NSA’s Kubernetes Hardening Guidelines and Pod Security

I previously asked (and answered) the question, What Are the NSA K8s Guidelines and Why Should You Care? I suggested that the first step to compliance is to understand your Kubernetes environment. The next step is to review the five categories and start somewhere! 

You’ll need to decide which of the five areas—pod security, network separation and hardening, authentication and authorization, audit logging and threat detection and upgrading and application security practices—will have the biggest security impact for your business. When in doubt, pod security is a solid place to start. 

Pods are the smallest deployable units of computing that you can create and manage in Kubernetes. It makes sense that ensuring pod security will help harden your Kubernetes environment. There are four main areas to consider with pod security:  

  1. Use containers built to run applications as non-root users
    The NSA recommends running applications as non-root users. The guidelines say, “By default, many container services run as the privileged root user, and applications execute inside the container as root despite not requiring privileged execution. Preventing root execution by using non-root containers or a rootless container engine limits the impact of a container compromise.” Unfortunately, it’s often easier to over-permission a Kubernetes deployment with root access to just get something working, but it’s not recommended. As more pods are created, you may unknowingly be running many pods as root.
  2. Run containers with immutable file systems
    As part of your security, you do not want cyberattackers to be able to write to local file systems. To achieve this, you must check for writable file systems. The guidelines say, “By default, containers are permitted mostly unrestricted execution within their own context. A cyber actor who has gained execution in a container can create files, download scripts and modify the application within the container. Kubernetes can lock down a container’s file system, thereby preventing many post-exploitation activities.”
  3. Scan container images for possible vulnerabilities
    We know that container vulnerabilities can open an organization up to attacks. The NSA says that “image scanning is key to ensuring deployed containers are secure.” Just recently, we saw the zero-day vulnerability known as Log4j announced. Log4j was simple to take advantage of and embedded in a vast array of applications, services and software tools—the vulnerability could easily be employed by bad actors. Consistently scanning containers for vulnerabilities—both new and old—is just good practice.
  4. Use a technical control to enforce a minimum level of security
    The NSA specifically recommends the following:
  • Preventing privileged containers
  • Denying container features frequently exploited to break out, such as hostPID, hostIPC, hostNetwork, allowedHostPath
  • Rejecting containers that execute as the root user or allow elevation to root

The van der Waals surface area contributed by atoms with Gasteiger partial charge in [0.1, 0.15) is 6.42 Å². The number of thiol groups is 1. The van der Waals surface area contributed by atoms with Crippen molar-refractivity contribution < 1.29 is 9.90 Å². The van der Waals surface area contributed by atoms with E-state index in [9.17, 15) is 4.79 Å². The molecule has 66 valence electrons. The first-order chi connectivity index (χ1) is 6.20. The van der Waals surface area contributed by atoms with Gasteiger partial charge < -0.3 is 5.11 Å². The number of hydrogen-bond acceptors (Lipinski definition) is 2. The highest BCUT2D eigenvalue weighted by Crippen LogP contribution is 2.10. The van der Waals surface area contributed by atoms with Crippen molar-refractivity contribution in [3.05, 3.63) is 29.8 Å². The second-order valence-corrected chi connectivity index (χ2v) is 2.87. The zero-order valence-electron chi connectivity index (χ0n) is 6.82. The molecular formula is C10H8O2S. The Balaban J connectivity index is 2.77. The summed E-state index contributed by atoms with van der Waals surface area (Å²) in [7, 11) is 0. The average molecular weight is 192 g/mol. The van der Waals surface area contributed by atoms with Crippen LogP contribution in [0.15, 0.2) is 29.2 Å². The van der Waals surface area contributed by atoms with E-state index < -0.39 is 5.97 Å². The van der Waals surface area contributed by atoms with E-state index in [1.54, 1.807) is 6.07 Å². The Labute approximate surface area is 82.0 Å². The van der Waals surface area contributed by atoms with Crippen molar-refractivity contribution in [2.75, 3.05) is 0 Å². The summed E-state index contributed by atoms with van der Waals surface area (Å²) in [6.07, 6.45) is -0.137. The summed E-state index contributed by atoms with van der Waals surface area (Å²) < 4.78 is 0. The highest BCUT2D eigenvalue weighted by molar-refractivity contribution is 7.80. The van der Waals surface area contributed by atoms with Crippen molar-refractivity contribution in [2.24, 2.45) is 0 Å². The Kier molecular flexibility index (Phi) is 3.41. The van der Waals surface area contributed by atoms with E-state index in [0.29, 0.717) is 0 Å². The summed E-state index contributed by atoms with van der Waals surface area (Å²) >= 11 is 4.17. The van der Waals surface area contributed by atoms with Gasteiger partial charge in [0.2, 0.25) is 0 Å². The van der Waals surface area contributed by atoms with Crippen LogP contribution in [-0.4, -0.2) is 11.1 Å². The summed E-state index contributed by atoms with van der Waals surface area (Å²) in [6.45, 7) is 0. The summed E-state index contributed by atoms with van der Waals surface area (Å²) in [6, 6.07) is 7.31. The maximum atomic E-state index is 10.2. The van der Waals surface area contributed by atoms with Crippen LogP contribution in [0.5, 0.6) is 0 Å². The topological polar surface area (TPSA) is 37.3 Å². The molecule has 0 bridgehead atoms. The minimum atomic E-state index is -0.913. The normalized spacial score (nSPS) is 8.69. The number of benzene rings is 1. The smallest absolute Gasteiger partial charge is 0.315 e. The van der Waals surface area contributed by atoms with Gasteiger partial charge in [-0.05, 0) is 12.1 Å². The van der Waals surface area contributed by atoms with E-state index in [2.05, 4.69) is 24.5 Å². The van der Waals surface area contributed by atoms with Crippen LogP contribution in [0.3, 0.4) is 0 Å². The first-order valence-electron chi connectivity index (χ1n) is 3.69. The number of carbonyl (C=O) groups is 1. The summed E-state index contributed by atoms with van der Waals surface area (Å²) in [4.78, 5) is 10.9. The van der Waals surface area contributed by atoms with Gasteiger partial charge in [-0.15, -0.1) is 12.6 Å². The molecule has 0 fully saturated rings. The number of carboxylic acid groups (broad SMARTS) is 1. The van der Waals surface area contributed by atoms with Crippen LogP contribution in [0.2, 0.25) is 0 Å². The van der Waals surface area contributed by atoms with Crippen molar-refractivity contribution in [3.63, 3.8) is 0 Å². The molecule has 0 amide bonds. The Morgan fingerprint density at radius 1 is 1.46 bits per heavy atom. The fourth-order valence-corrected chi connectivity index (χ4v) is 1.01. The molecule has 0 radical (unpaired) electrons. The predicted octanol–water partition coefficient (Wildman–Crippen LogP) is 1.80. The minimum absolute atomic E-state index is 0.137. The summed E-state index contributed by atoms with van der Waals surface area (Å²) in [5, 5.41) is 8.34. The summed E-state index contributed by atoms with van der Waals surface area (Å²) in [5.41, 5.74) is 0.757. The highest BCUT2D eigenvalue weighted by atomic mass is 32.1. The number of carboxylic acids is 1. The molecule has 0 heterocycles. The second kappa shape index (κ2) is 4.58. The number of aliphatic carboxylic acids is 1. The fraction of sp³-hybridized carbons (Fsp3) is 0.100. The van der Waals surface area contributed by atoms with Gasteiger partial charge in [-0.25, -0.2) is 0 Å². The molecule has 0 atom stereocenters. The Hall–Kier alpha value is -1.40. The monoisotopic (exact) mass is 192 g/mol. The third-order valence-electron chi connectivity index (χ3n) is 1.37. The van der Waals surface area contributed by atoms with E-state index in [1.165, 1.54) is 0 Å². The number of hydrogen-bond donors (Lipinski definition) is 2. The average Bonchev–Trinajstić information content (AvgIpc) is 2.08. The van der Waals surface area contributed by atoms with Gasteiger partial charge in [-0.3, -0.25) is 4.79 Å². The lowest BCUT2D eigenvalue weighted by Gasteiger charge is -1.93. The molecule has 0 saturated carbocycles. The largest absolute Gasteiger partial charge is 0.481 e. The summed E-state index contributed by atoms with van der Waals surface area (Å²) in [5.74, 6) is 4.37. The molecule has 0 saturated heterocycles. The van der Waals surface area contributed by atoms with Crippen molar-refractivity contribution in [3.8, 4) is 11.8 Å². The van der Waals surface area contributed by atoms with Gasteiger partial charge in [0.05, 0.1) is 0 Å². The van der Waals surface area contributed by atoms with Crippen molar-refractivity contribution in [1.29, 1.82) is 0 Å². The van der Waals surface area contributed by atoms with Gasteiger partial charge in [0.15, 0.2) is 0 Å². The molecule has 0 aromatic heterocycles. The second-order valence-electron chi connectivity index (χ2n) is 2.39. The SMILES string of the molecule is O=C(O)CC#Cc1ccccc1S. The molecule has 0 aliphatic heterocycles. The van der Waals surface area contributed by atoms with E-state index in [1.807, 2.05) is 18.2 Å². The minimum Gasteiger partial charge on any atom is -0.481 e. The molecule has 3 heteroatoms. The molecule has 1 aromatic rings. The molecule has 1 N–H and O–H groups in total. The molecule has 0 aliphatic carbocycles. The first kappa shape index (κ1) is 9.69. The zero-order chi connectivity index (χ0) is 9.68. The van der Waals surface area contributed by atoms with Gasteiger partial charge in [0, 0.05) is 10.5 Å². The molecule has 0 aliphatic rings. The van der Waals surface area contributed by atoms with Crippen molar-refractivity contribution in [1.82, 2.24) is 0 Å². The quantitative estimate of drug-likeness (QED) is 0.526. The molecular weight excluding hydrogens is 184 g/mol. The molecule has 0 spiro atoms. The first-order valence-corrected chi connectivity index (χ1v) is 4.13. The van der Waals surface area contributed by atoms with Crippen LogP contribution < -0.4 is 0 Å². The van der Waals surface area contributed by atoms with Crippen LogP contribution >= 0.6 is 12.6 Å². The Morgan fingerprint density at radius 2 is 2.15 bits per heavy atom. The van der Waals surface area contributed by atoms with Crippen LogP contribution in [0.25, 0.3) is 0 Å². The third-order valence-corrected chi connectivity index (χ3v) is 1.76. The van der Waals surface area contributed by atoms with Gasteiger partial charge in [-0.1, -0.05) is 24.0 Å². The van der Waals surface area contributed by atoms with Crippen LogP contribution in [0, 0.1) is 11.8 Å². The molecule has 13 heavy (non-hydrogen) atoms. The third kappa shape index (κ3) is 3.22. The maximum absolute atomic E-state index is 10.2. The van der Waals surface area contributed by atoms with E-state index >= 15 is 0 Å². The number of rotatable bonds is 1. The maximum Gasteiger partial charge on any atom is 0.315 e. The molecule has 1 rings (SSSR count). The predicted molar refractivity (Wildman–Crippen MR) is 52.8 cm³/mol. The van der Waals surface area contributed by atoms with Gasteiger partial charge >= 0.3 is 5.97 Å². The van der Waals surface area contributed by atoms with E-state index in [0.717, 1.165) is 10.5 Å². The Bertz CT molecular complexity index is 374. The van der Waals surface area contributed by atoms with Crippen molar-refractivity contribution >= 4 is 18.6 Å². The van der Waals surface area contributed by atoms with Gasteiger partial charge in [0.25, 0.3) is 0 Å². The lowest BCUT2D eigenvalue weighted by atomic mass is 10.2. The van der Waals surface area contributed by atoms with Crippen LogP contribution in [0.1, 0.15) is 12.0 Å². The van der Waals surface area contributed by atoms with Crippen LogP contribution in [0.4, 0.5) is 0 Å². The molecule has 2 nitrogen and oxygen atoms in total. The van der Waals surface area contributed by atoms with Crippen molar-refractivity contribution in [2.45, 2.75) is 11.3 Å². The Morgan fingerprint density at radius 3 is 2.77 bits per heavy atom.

• Hardening applications against exploitation using security services

These are common security issues that teams should check against. While the NSA does suggest hardening applications, there are open source tools like Open Policy Agent (OPA) that can help with customized policies to harden applications. 

Complying with the NSA

Now that you have an overview of what needs to be done, how can DevSecOps teams meet the NSA hardening guidelines? DevSecOps teams need a way to precisely see which workloads have permissions to run as root or if containers can write to file systems. They also need to continuously scan against known vulnerabilities. 

Open source tools like Polaris can help identify those workloads that do not comply with the Kubernetes best practices that align with the NSA hardening guidelines. Trivy, another open source tool, can help scan for known vulnerabilities. With these tools in place, you can see where your pod security might be failing and fix it.  

Preventing Production Issues

Beyond that, teams need a way to lock down the ability to deploy containers with known issues like root access, write privileges or a present vulnerability. Admission controllers, when used with tools like Polaris, can help teams prevent any containers from reaching production with these known issues. 

NSA Guidelines at Scale

Open source tools can help teams scratch the surface of NSA hardening compliance. If DevSecOps teams are running Kubernetes and containers at scale, it’s only a matter of time before the open source tools fail to keep up. That’s where Kubernetes governance and guardrails software can come into play. DevSecOps leaders can set policy or guardrails to continuously scan against NSA requirements, alert teams when there is an issue and advise on a fix. Better yet, governance can help prevent any issues from reaching production. 

Robert Brennan

Robert Brennan is director of open source software at Fairwinds, a cloud-native infrastructure solution provider. He focuses on the development of open source tools that abstract the complexity from underlying infrastructure to enable an optimal experience for developers. Before Fairwinds, he worked as a software engineer at Google in AI and natural language processing. He is the co-founder of DataFire.io, an open source platform for building API’s and integrations, and LucyBot, developer of a suite of automated API documentation solutions deployed by Fortune 500 companies. He is a graduate of Columbia College and Columbia Engineering where he focused on machine learning.

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